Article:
Peggy Freeman, M.A.
Licensed Mental Health Counselor
When we are no longer able to change a situation,
we are challenged to change ourselves.
- Victor Frankl
Counseling Can Help Create The Changes You Desire
I know that reaching out for help and finding the right therapist can be challenging and I appreciate your visiting my site as you consider your choices. I am a graduate of Rollins College with a Master's Degree in Mental Health Counseling and have 20 years of experience as a Licensed Mental Health Counselor. I specialize in trauma therapy with extensive experience working with victims of abuse and have advanced training including EMDR, however, I also welcome those who are seeking help for depression, anxiety, low self esteem, grief, health challenges or relationship issues. My practice is available for adults from 18 to 80+ years old both individually and in couple's therapy. As the relationship with your therapist is the most important factor for a successful outcome, I strive to create a relationship that is respectful, empathetic and collaborative. I believe that we all have an innate ability to heal and grow but that we sometimes need help getting unstuck and in developing the skills we might not have been taught. I respect your right to decide on your treatment goals and draw from a variety of therapeutic approaches in order to help you achieve your goals. I am additionally trained as a Qualified Supervisor and offer supervision services to registered mental health counselor interns.
Specializing in Trauma, Anxiety,
Depression and Couple's Therapy
In my work, I have come to understand that the emotional wounds from traumatic experiences often do not heal with time alone. You may struggle with disturbing memories or dreams, make efforts to avoid things that are triggers, feel numb or alternately as though your feelings are out of control. You may feel shame and fear that others will reject you if they knew what you have experienced. You may recognize that you are mistreated or disrespected in your relationships. Trauma is an injury, not an illness, and the good news is that, with help, healing is possible.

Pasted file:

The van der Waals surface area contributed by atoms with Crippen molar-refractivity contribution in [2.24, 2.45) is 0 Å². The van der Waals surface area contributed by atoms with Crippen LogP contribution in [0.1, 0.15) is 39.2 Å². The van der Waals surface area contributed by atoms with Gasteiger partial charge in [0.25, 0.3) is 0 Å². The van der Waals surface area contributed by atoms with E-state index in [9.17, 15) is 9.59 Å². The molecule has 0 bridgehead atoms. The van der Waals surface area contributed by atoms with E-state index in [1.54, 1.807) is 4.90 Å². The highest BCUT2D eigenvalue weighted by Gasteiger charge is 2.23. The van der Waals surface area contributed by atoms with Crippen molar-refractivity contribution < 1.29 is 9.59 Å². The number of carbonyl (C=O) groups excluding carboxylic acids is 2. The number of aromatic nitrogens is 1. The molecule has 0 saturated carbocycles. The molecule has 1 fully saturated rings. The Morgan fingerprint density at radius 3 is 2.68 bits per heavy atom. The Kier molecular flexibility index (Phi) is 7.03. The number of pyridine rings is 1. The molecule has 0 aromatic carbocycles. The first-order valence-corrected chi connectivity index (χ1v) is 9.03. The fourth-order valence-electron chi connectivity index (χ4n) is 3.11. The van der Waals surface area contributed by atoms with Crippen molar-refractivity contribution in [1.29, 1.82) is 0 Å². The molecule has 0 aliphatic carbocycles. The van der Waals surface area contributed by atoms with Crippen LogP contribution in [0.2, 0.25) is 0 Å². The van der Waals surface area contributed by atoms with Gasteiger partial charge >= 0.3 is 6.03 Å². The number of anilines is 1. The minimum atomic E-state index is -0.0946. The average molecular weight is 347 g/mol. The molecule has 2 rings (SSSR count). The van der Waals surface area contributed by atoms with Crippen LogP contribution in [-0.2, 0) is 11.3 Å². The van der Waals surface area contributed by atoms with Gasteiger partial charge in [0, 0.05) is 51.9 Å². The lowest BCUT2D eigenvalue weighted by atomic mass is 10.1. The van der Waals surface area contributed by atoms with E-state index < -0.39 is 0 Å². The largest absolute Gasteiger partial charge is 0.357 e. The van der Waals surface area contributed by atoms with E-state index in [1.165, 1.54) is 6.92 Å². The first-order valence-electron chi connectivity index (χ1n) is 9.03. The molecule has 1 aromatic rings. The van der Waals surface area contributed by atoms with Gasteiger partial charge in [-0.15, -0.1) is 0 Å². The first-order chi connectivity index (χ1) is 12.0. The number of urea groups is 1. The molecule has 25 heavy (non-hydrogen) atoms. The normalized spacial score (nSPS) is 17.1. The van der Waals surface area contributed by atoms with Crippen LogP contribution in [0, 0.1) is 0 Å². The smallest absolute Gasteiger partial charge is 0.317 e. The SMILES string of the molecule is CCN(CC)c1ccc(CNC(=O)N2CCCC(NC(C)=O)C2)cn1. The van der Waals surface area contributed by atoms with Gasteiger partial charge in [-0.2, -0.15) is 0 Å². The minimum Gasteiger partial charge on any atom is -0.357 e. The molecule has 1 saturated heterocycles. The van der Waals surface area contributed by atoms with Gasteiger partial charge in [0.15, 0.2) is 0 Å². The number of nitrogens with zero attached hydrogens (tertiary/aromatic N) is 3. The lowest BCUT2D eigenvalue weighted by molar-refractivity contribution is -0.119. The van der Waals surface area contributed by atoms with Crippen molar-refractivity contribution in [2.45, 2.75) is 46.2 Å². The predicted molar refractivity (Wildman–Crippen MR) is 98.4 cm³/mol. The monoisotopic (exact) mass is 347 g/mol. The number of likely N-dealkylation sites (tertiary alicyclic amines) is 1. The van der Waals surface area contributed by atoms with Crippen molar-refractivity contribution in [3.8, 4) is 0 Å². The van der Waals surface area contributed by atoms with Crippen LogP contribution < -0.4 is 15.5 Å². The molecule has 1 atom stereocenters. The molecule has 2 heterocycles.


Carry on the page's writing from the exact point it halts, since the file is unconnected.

Anxiety is the most common reason people seek therapy so know that you are not alone! You may feel tense and worried all the time, alert for the bad things you fear might happen. You may have difficulty falling asleep or wake in the night with difficulty getting back to sleep. Perhaps you feel as though you can't shut your mind off. You may have panic attacks in which you suddenly feel as though you can't breathe, feel hot or notice tingling sensations. The good news is that you don't have to continue to live like this as anxiety is one of the most easily treated conditions. Therapy can help you learn skills to not only manage your current stress but also equip you with tools you can use in the future.
Everyone gets sad at times but depression is different. It is not something you can just "snap out of" as others might have advised. You may feel sad all the time or as though you have no emotions. You may be irritable and want to isolate. You may sleep too much and still feel tired or you may struggle with insomnia. You might find that you overeat or perhaps food has lost it's appeal to you. Even simple tasks may feel like too much effort and you don't find enjoyment in the things that used to give you pleasure. You may have been diagnosed and put on an antidepressant but find that you are still struggling with your depression. Therapy has been shown to be effective in treating depression and might be the missing piece.
One of our most difficult tasks in life may be developing and maintaining a healthy long term relationship with our partner. Perhaps you find that you are fighting more and unable to work through your differences or maybe you are reeling from learning of a recent affair. You may be considering whether you want to stay in this relationship or not. It is also possible that you would like to have your relationship evaluated before making the decision to marry. Conflict is inevitable in any committed relationship and can ultimately bring us closer together or drive us further apart.
We all experience losses but some can feel overwhelming. The loss might have been sudden or you may have had multiple losses close together. It is normal to feel sad, lonely and even angry and to become tearful suddenly when something reminds you of your loss. You may feel that you need support to help you through the grief or may feel you are not getting better. If you find that your grief is interfering with your ability to handle your responsibilities or that you are having difficulty thinking about anything else, you might want to consider therapy to help with your healing.
Our minds and our bodies are connected and physical health challenges can also challenge us emotionally. Perhaps you have chronic pain or disability due to a health condition or accident. You may be having difficulty adjusting to a new health condition or experiencing fears about your future. In my practice, I have seen how even those who had good mental health have found it helpful to seek counseling after a change in their physical health.